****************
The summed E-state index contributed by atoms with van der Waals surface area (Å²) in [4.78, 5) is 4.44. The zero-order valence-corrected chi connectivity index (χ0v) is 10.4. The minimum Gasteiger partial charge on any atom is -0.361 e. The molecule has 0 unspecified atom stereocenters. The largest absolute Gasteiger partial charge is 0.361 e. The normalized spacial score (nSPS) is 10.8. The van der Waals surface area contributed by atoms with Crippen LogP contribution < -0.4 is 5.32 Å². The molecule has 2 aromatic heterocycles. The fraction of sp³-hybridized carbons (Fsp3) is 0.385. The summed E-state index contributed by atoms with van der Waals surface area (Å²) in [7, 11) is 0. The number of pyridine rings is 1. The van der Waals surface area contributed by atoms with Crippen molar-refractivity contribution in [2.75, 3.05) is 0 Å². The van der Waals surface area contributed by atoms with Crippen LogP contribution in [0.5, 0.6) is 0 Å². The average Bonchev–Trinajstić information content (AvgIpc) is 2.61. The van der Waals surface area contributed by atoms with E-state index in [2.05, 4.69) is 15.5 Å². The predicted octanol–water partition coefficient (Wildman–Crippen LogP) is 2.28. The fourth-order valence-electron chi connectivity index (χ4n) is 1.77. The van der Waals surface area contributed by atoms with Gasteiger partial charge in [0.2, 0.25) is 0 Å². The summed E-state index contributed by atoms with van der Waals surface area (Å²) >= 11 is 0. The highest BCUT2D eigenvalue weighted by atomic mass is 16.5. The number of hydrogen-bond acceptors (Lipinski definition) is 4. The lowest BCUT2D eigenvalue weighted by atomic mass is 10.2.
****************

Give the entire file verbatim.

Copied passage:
The summed E-state index contributed by atoms with van der Waals surface area (Å²) in [4.78, 5) is 4.44. The zero-order valence-corrected chi connectivity index (χ0v) is 10.4. The minimum Gasteiger partial charge on any atom is -0.361 e. The molecule has 0 unspecified atom stereocenters. The largest absolute Gasteiger partial charge is 0.361 e. The normalized spacial score (nSPS) is 10.8. The van der Waals surface area contributed by atoms with Crippen LogP contribution < -0.4 is 5.32 Å². The molecule has 2 aromatic heterocycles. The fraction of sp³-hybridized carbons (Fsp3) is 0.385. The summed E-state index contributed by atoms with van der Waals surface area (Å²) in [7, 11) is 0. The number of pyridine rings is 1. The van der Waals surface area contributed by atoms with Crippen molar-refractivity contribution in [2.75, 3.05) is 0 Å². The van der Waals surface area contributed by atoms with Crippen LogP contribution in [0.5, 0.6) is 0 Å². The average Bonchev–Trinajstić information content (AvgIpc) is 2.61. The van der Waals surface area contributed by atoms with E-state index in [2.05, 4.69) is 15.5 Å². The predicted octanol–water partition coefficient (Wildman–Crippen LogP) is 2.28. The fourth-order valence-electron chi connectivity index (χ4n) is 1.77. The van der Waals surface area contributed by atoms with Gasteiger partial charge in [0.2, 0.25) is 0 Å². The summed E-state index contributed by atoms with van der Waals surface area (Å²) >= 11 is 0. The highest BCUT2D eigenvalue weighted by atomic mass is 16.5. The number of hydrogen-bond acceptors (Lipinski definition) is 4. The lowest BCUT2D eigenvalue weighted by atomic mass is 10.2.